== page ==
3. COMPLETE FORMS IN A TIMELY MANNER.
SSA will send you forms to complete. As soon as you get them, you need to complete them and mail them back. Do not put them on top of your refrigerator to collect dust. Do not use them as a coaster on your coffee table and spill coffee all over them. These documents are very important. They are asking very specific questions about your ability to function and your work history. There are no wrong answers. Be honest. Don’t exaggerate and don’t minimalize your condition.
If you have any questions about these forms, call me.
4. CONSULTATIVE EXAMS.
Sometimes, SSA will ask you to see one of their doctors. If they do, you must go. It will be a local doctor, and they will pay for the visit. Be early or on time. Bring your medicines with you. Also, take them as prescribed the day of the exam. In other words, do not skip a dose of medication in an attempt to seem worse to the doctor. One, skipping medication can be dangerous to your health. Two, it’s dishonest. They are going to watch EVERYTHING you do. They will watch how you walk into the office, how you get on and off the exam table, your demeanor, and if you appear to be giving your best effort- whether it’s a physical exam or a mental exam.
If you are apprehensive about this exam or have any questions, call me.
5. CONSULT WITH AN ATTORNEY.
The process was designed so that a layperson should be able to handle a claim on his own. While this process is considered non-adversarial, it’s very easy for your words to be misconstrued, your records to be misinterpreted or not obtained at all, or regulations to be misapplied in your case. Social Security law is undergoing major changes. Claimants who are legitimately disabled are getting caught in the crossfire. Winning this claim usually means income and health insurance benefits. That’s too important to leave to chance in an area of law with significant changes this year.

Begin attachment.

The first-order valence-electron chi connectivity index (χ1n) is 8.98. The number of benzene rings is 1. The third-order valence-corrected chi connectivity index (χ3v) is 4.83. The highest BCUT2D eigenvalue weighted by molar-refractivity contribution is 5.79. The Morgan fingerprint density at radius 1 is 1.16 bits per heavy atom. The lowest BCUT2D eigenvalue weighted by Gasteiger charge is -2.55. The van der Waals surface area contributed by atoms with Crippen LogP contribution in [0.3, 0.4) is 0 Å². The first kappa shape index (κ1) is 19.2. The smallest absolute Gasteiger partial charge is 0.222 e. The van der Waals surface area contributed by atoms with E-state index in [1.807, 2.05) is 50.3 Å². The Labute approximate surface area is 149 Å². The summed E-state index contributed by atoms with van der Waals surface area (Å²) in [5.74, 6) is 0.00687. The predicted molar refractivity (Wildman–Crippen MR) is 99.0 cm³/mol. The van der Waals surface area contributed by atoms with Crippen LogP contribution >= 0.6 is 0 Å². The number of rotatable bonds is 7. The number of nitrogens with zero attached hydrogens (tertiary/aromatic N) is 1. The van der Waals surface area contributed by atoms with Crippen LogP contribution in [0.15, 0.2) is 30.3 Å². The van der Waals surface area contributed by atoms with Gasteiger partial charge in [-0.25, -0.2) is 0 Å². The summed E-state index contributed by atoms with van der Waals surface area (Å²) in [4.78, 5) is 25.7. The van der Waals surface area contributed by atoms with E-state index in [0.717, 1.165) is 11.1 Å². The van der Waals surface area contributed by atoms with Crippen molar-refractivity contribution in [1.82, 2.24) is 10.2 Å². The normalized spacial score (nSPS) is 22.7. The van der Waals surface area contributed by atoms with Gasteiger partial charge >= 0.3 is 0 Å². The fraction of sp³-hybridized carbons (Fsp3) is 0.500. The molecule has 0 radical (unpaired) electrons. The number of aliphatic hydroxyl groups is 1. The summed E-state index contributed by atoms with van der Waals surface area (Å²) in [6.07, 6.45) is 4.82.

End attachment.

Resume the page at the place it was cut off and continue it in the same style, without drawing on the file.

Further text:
When choosing an attorney, ask:
1. Do you offer free consultations?
2. If you think you can help me, will I get a face-to-face meeting with you?
3. Do you keep your clients informed about the status of their cases?
4. How many cases like this have you handled and have you been successful?
5. Do you file the initial application? Do you file the appeals?
6. Will you show up to court with me or will you send one of your administrative staff members to court? I personally believe that if you are paying for a lawyer, you should get a lawyer. Period.
Experience matters. Results matter. Choose wisely.
The disability process can be a very difficult and lengthy process. In the midst of a health crisis, you are dealing with enough; let me fight this battle for you! Contact the Law Office of Jennifer L. Foster, PLLC at 731-506-4006 or 901-866-9495 to discuss which legal strategies will get you the benefits you deserve, or visit us online at www.tndisabilitylaw.com.
The information in this article is for general information purposes only. Nothing in this article should be taken as legal advice for any individual case or situation. This information is not intended to create, and receipt or viewing does not constitute, an attorney-client relationship.